When it comes to untapped potential, Kelly Elton is not one to mince her words.
For nearly a decade, Kelly worked with adolescents and adults with autism. In her role as Director of Educational Services for Bittersweet, Inc., she often watched students struggle while transitioning from teenagers to adults. And she saw the roadblocks young people with cognitive disorders face when trying to reach their work potential.
“Point blank,” Kelly says directly, “the system is not adequately structured to allow people with autism to sustain employment, much less to advance their careers.”
Kelly’s front-row perspective became the impetus for her involvement in launching Venture Bound. She now works for Great Lakes Collaborative for Autism as the Executive Director of Venture Bound. The program’s core concepts draw on her experience and incorporate sound, evidence-based methods that foster peer support, tolerance, and opportunities. And by allowing students a unique opportunity to participate through their own high schools, Venture Bound eliminates the segregation and emotional hardship common with programs conducted outside the natural school setting.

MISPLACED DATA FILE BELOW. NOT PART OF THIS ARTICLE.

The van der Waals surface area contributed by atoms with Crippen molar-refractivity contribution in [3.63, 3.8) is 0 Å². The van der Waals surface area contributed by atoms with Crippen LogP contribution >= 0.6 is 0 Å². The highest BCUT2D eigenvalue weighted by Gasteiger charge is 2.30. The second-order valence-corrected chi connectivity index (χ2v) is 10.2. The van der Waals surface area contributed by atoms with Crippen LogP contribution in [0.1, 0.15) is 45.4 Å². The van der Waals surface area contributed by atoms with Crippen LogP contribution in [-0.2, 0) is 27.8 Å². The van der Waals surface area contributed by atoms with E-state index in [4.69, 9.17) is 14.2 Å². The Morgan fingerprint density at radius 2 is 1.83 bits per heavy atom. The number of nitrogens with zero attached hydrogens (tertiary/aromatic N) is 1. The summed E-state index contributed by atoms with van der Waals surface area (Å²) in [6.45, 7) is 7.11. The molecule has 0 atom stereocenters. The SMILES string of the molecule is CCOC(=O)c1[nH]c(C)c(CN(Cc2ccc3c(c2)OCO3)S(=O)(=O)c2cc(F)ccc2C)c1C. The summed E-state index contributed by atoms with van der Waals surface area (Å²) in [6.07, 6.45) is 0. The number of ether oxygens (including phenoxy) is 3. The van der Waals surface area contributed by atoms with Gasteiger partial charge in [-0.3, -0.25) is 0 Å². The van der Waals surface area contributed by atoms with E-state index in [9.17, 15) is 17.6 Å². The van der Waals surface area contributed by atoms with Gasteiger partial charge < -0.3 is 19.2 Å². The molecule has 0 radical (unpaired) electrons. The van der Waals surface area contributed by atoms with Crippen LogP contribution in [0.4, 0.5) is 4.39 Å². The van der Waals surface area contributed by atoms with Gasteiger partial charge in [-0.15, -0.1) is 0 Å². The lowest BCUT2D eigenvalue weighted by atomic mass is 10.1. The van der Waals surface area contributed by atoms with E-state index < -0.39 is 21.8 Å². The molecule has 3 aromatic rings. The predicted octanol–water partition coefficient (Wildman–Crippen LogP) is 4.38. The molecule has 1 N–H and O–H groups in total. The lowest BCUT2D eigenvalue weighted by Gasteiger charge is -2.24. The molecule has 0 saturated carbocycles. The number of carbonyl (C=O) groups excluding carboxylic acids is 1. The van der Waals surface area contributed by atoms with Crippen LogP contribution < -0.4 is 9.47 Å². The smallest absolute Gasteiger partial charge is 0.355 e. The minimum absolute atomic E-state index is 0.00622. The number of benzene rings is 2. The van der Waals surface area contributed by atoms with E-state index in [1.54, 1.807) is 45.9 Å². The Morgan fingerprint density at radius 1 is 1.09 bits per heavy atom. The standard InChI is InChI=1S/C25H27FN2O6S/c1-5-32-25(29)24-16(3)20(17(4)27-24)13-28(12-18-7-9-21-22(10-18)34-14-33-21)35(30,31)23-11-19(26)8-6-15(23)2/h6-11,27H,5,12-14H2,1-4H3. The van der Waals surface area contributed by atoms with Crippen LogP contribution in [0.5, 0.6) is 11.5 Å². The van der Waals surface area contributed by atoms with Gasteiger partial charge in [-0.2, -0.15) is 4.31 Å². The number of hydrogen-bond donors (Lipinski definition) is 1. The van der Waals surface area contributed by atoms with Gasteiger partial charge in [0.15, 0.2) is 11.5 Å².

“Point blank, the system is not adequately structured to allow people with autism to sustain employment, much less to advance their careers.”
“Venture Bound’s tagline, ‘Employing Potential,’ strikes a chord with me,” says Kelly. “I believe everyone should have the opportunity to work to his or her full potential. So it’s my hope that Venture Bound will let each student become a valued contributor to the community.”
Kelly holds a Master’s in Special Education and a graduate certificate in Autism Spectrum Disorders from Bowling Green State University. She has overseen the development and implementation of successful Social Living Clubs in Whitehouse and Lima, Ohio, and she participates in the Toledo Regional Autism Network. With several other volunteer obligations and three children at home, some might wonder where Kelly finds time for Venture Bound.
“I make time for Venture Bound because my job connects me to young people with autism and their families,” explains Kelly. “Through those connections, I’ve seen how individualized support helps people reach their potential.”
And, point blank, Kelly thinks it’s time to put all that potential to work.